Scientists from the TSU Biological Institute and TSU Faculty of Geology and Geography, working with Tuvan State University, are studying the effect of climate change on Western Siberia’s biodiversity. They note that humidity increases along with temperature – and consequently, Tuvan and Khakassian steppes are turning into meadows instead of desert, and the forest is migrating down from the mountains. The first stage of the study is finished and the results are published in Ambio (Q1).
Siberian meteorological archives show that over the last 140 years, average annual temperature has increased, and average annual precipitation decreased during the vegetation period in southern steppes and forest-steppes. However, for some regions near Tuva, the data shows an increase in soil moisture. Precipitation is rising in forest zones (taiga) and northern zones (tundra). Precipitation will increase by 10-15% by 2050, according to scientific predictions. To study and record this process, 25 researchers joined forces to understand the phenomenon.
“According to the existing models of climate change, global warming makes steppes grow drier, and turns them into deserts or semi-deserts. However, sometimes it occurs backwards: precipitation increases, steppes turn into meadows, and forests take the now-free space,” – explains Irina Kuzhevskaya, assistant professor at the Department of Meteorology and Climatology of the TSU Faculty of Geology and Geography.
In recent years, the area around the Chagytay lake, Chadan steppe, and Ubs Nuur basin has witnessed the appearance of meadow-typical grasses and gets more precipitation. The summer is more humid, even sand gets covered in grass. Larch trees are the first ones to settle on former steppes. Where previously seeds couldn’t survive due to dry soil, we can now see 5- to 7-year-old flora. That is how the forest slowly moves down the mountain: first the larch trees, and then they are replaced by other species.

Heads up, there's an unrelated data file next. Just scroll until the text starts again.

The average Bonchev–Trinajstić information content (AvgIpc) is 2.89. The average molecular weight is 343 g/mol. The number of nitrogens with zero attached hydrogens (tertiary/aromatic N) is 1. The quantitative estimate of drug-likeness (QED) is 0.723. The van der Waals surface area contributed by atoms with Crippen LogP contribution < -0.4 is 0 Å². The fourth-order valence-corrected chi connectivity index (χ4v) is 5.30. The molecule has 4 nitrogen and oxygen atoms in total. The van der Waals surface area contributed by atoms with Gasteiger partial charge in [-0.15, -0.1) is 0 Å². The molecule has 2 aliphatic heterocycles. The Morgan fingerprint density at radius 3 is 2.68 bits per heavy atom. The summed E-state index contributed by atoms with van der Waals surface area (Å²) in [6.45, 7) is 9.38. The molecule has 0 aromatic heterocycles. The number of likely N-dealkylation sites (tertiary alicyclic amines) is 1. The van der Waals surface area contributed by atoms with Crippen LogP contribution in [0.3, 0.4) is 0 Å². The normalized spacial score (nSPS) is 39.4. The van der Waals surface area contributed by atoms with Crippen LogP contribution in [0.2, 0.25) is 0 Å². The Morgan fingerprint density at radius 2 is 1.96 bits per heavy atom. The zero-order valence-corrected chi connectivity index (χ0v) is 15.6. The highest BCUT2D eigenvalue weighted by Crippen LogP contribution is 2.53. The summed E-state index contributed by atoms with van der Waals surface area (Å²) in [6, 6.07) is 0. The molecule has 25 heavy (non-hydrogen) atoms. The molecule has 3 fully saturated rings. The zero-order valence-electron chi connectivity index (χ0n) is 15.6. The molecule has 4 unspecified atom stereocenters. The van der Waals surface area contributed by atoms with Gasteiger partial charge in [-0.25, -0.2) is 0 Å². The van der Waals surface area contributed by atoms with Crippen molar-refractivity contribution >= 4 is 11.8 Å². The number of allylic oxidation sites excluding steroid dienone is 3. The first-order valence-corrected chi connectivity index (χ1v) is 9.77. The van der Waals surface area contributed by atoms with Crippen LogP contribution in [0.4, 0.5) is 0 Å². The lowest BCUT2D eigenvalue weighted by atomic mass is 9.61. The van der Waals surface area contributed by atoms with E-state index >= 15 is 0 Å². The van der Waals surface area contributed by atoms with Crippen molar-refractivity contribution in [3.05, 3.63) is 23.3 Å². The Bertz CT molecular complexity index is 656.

The other factor that might be at play here, besides climate change and global warming, is human activities. However, even the regions with zero human presence are witnessing new species of grasses and insects. Geographers have recorded the landscape changes and assessed the change in the climate of key regions.
“We saw that daily precipitation has increased in the last 7-10 years due to the change in atmospheric circulation and human activities. In any case, it’s a vivid example of climate change that begs for thorough study,” added Irina Kuzhevskaya.
Currently, the first stage of the study is finished and the results on the areas in Tuva are published in Ambio (Q1). After additional calculations are made, the study will move on to Khakassia. The two regions share the same latitude and dry steppes, but Khakassia has more agricultural potential due to its fertile soils.